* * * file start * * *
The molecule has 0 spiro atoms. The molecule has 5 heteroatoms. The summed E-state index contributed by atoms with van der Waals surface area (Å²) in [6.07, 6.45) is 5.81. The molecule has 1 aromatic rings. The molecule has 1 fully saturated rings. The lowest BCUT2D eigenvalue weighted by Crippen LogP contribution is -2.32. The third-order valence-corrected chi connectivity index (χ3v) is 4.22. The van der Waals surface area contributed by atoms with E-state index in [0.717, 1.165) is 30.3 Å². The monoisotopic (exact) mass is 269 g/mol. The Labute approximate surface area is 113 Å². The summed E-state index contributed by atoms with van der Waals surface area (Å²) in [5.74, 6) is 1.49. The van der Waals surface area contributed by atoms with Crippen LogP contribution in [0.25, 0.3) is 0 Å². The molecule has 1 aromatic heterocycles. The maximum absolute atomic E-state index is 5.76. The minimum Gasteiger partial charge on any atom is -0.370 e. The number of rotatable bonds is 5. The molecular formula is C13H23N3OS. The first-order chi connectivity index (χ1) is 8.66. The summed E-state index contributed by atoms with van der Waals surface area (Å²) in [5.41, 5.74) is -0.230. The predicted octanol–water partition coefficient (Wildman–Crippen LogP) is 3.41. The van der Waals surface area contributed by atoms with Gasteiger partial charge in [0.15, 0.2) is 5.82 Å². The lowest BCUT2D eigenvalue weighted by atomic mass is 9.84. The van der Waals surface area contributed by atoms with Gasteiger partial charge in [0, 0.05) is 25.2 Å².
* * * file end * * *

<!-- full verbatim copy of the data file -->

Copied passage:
The molecule has 0 spiro atoms. The molecule has 5 heteroatoms. The summed E-state index contributed by atoms with van der Waals surface area (Å²) in [6.07, 6.45) is 5.81. The molecule has 1 aromatic rings. The molecule has 1 fully saturated rings. The lowest BCUT2D eigenvalue weighted by Crippen LogP contribution is -2.32. The third-order valence-corrected chi connectivity index (χ3v) is 4.22. The van der Waals surface area contributed by atoms with E-state index in [0.717, 1.165) is 30.3 Å². The monoisotopic (exact) mass is 269 g/mol. The Labute approximate surface area is 113 Å². The summed E-state index contributed by atoms with van der Waals surface area (Å²) in [5.74, 6) is 1.49. The van der Waals surface area contributed by atoms with Crippen LogP contribution in [0.25, 0.3) is 0 Å². The molecule has 1 aromatic heterocycles. The maximum absolute atomic E-state index is 5.76. The minimum Gasteiger partial charge on any atom is -0.370 e. The number of rotatable bonds is 5. The molecular formula is C13H23N3OS. The first-order chi connectivity index (χ1) is 8.66. The summed E-state index contributed by atoms with van der Waals surface area (Å²) in [5.41, 5.74) is -0.230. The predicted octanol–water partition coefficient (Wildman–Crippen LogP) is 3.41. The van der Waals surface area contributed by atoms with Gasteiger partial charge in [0.15, 0.2) is 5.82 Å². The lowest BCUT2D eigenvalue weighted by atomic mass is 9.84. The van der Waals surface area contributed by atoms with Gasteiger partial charge in [0, 0.05) is 25.2 Å².